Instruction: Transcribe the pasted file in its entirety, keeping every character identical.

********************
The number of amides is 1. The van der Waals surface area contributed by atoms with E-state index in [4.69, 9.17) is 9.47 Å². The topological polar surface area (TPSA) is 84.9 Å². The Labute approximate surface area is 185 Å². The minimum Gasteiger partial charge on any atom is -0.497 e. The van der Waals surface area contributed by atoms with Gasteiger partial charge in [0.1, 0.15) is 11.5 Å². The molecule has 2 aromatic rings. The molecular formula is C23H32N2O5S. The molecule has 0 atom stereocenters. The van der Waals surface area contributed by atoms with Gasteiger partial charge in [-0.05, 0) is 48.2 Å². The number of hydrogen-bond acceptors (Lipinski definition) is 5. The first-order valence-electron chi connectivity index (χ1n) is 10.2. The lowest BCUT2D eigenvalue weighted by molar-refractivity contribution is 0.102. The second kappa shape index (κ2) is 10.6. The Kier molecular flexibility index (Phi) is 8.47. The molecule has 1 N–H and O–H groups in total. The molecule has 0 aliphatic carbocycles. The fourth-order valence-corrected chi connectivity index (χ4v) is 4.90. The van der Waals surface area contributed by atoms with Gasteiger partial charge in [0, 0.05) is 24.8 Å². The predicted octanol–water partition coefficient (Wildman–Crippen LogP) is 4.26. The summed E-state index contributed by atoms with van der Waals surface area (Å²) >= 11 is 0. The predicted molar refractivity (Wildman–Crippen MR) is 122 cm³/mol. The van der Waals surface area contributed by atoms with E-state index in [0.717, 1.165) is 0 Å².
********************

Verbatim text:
The number of amides is 1. The van der Waals surface area contributed by atoms with E-state index in [4.69, 9.17) is 9.47 Å². The topological polar surface area (TPSA) is 84.9 Å². The Labute approximate surface area is 185 Å². The minimum Gasteiger partial charge on any atom is -0.497 e. The van der Waals surface area contributed by atoms with Gasteiger partial charge in [0.1, 0.15) is 11.5 Å². The molecule has 2 aromatic rings. The molecular formula is C23H32N2O5S. The molecule has 0 atom stereocenters. The van der Waals surface area contributed by atoms with Gasteiger partial charge in [-0.05, 0) is 48.2 Å². The number of hydrogen-bond acceptors (Lipinski definition) is 5. The first-order valence-electron chi connectivity index (χ1n) is 10.2. The lowest BCUT2D eigenvalue weighted by molar-refractivity contribution is 0.102. The second kappa shape index (κ2) is 10.6. The Kier molecular flexibility index (Phi) is 8.47. The molecule has 1 N–H and O–H groups in total. The molecule has 0 aliphatic carbocycles. The fourth-order valence-corrected chi connectivity index (χ4v) is 4.90. The van der Waals surface area contributed by atoms with Gasteiger partial charge in [0, 0.05) is 24.8 Å². The predicted octanol–water partition coefficient (Wildman–Crippen LogP) is 4.26. The summed E-state index contributed by atoms with van der Waals surface area (Å²) >= 11 is 0. The predicted molar refractivity (Wildman–Crippen MR) is 122 cm³/mol. The van der Waals surface area contributed by atoms with E-state index in [0.717, 1.165) is 0 Å².